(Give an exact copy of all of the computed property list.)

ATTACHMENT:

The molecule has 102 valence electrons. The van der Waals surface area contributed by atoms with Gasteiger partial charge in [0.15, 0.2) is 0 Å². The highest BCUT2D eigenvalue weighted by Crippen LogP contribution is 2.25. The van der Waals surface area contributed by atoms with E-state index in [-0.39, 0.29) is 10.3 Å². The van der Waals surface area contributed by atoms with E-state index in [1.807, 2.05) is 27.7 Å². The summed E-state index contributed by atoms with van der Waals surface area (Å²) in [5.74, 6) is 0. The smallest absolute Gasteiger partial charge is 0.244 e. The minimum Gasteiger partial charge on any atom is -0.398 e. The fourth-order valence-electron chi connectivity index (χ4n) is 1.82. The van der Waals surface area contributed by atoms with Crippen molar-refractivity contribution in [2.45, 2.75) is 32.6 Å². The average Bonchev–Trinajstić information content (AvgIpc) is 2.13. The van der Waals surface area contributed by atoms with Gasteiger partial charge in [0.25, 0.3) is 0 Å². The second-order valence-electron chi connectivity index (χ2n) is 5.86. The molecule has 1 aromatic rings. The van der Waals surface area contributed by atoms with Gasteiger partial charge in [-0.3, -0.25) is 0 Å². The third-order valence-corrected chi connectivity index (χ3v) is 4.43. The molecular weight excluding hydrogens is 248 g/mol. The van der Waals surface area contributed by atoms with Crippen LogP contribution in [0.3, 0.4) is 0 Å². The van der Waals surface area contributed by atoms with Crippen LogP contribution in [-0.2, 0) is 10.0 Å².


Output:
The molecule has 102 valence electrons. The van der Waals surface area contributed by atoms with Gasteiger partial charge in [0.15, 0.2) is 0 Å². The highest BCUT2D eigenvalue weighted by Crippen LogP contribution is 2.25. The van der Waals surface area contributed by atoms with E-state index in [-0.39, 0.29) is 10.3 Å². The van der Waals surface area contributed by atoms with E-state index in [1.807, 2.05) is 27.7 Å². The summed E-state index contributed by atoms with van der Waals surface area (Å²) in [5.74, 6) is 0. The smallest absolute Gasteiger partial charge is 0.244 e. The minimum Gasteiger partial charge on any atom is -0.398 e. The fourth-order valence-electron chi connectivity index (χ4n) is 1.82. The van der Waals surface area contributed by atoms with Crippen molar-refractivity contribution in [2.45, 2.75) is 32.6 Å². The average Bonchev–Trinajstić information content (AvgIpc) is 2.13. The van der Waals surface area contributed by atoms with Gasteiger partial charge in [0.25, 0.3) is 0 Å². The second-order valence-electron chi connectivity index (χ2n) is 5.86. The molecule has 1 aromatic rings. The van der Waals surface area contributed by atoms with Gasteiger partial charge in [-0.3, -0.25) is 0 Å². The third-order valence-corrected chi connectivity index (χ3v) is 4.43. The molecular weight excluding hydrogens is 248 g/mol. The van der Waals surface area contributed by atoms with Crippen LogP contribution in [0.3, 0.4) is 0 Å². The van der Waals surface area contributed by atoms with Crippen LogP contribution in [-0.2, 0) is 10.0 Å².